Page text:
These facts are agreed upon.

However, there is some considerable difference of agreement on whether the 1932 franchise was the Tornadoes, or another franchise, the Boston Bulldogs.

The Boston Bulldogs lasted one year in Boston, 1929, after moving from Pottsville the previous year (this is the team Johnny Blood played for). They played in Boston the same year that the Tornadoes were playing in Orange.

Okay, so they are out of business for 1930 and 1931. The Newark Tornadoes are out of business for 1931.

This new ownership group comes in an is awarded a franchise in Boston. There is no official record of which team that they were awarded, but here are a couple of notable facts…

1. The 1932 Boston Braves had no one in the organization from either the Bulldogs or the Tornadoes. For all intents and purposes, this was just a new franchise awarded the same place in the league as one of those teams. This is why the NFL recognizes the Redskins only as an original franchise, not as a continuation of another team.

2. There is no record of the NFL officially selling the Newark Tornadoes. It is discussed, but there is no record of it actually taking place.

Really, the key reason most people believe that the Tornadoes became the Redskins is because Ole Haugsrud said so back in 1970s, in an oral history on the subject. It is his 40-year-old recollection that has been the main support for the belief that the Eskimos became the Redskins. And if you look at his recollection, it’s false on the face of it, “George Preston Marshall of Boston bought the Orange franchise in 1931 and later took it to Washington, D.C. where his “Red Skins” have since become nationally famous.” That is clearly not correct.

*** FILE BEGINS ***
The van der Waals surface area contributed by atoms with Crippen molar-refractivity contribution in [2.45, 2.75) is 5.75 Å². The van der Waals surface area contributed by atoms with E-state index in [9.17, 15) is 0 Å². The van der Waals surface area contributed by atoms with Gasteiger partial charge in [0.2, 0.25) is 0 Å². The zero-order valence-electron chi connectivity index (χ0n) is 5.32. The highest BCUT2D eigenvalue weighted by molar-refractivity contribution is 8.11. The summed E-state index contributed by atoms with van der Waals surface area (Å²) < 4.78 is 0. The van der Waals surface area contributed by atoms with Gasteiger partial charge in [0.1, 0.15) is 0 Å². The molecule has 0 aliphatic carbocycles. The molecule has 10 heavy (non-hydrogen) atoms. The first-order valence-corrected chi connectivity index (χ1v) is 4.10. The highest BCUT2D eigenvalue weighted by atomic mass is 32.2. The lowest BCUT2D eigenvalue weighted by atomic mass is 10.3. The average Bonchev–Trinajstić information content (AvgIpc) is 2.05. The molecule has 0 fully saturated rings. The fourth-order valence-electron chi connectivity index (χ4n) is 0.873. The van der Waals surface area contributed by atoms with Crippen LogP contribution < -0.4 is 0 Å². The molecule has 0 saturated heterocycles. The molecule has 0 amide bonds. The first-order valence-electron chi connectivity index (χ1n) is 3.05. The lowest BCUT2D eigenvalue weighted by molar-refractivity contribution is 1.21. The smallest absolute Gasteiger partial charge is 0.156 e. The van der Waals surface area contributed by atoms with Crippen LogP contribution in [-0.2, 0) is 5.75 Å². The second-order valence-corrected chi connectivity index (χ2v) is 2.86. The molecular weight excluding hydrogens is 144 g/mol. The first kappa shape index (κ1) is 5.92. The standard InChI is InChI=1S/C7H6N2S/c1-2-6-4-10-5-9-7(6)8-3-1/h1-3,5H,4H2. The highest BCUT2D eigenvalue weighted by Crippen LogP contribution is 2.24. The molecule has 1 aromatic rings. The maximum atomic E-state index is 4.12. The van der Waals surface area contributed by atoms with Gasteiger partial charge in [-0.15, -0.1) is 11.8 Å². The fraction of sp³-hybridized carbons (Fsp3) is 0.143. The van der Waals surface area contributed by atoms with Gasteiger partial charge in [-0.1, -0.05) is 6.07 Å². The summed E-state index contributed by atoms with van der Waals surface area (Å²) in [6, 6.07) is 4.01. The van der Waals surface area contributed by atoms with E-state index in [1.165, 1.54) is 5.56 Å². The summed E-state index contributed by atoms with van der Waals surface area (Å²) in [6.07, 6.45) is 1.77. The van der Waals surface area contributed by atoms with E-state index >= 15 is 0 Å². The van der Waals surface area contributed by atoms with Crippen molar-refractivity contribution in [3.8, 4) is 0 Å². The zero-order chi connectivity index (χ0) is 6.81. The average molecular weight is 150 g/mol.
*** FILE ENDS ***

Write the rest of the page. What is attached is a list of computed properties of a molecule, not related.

But was the franchise Marshall and his group purchased the Tornadoes?

I lean towards no. I think that either it was just a brand-new franchise (again, there is no record of the Marshall group purchasing the Tornadoes or the Bulldogs) or, if it was considered to be taking the place of any franchise, it would be the Bulldogs, not the Tornadoes. Do note that Simandi’s Tornadoes played in the American Association in 1936. Simandi kept a skeletal organization behind when he moved the team from Orange to Newark, and the Orange Tornadoes started play in the American Association in 1936 (before eventually being sold to George Halas in 1938). Does that sound like the behavior of a guy who sold his franchise to the NFL?

I think that the two events (discussing selling the Tornadoes in 1931 and awarding a franchise in 1932) are two separate events, two separate events that have been joined together to form a logical belief, but not, I believe, an accurate one.

The legend is…

STATUS: Close Call, but I’m Going With False

Thanks to Jon Charles Winter for his work on this subject! Winter notes that some reports have said that the Braves were to be awarded “the inactive Boston franchise,” which would even further bolster the “it was the Bulldogs they were given” claim, especially since the Bulldogs never played again. I don’t necessarily disagree with Winter there, I just haven’t found a reliable account that made that claim, so I didn’t factor it in – if that’s true, though, that’s even more evidence.

Feel free (heck, I implore you!) to write in with your suggestions for future installments! My e-mail address is bcronin@legendsrevealed.com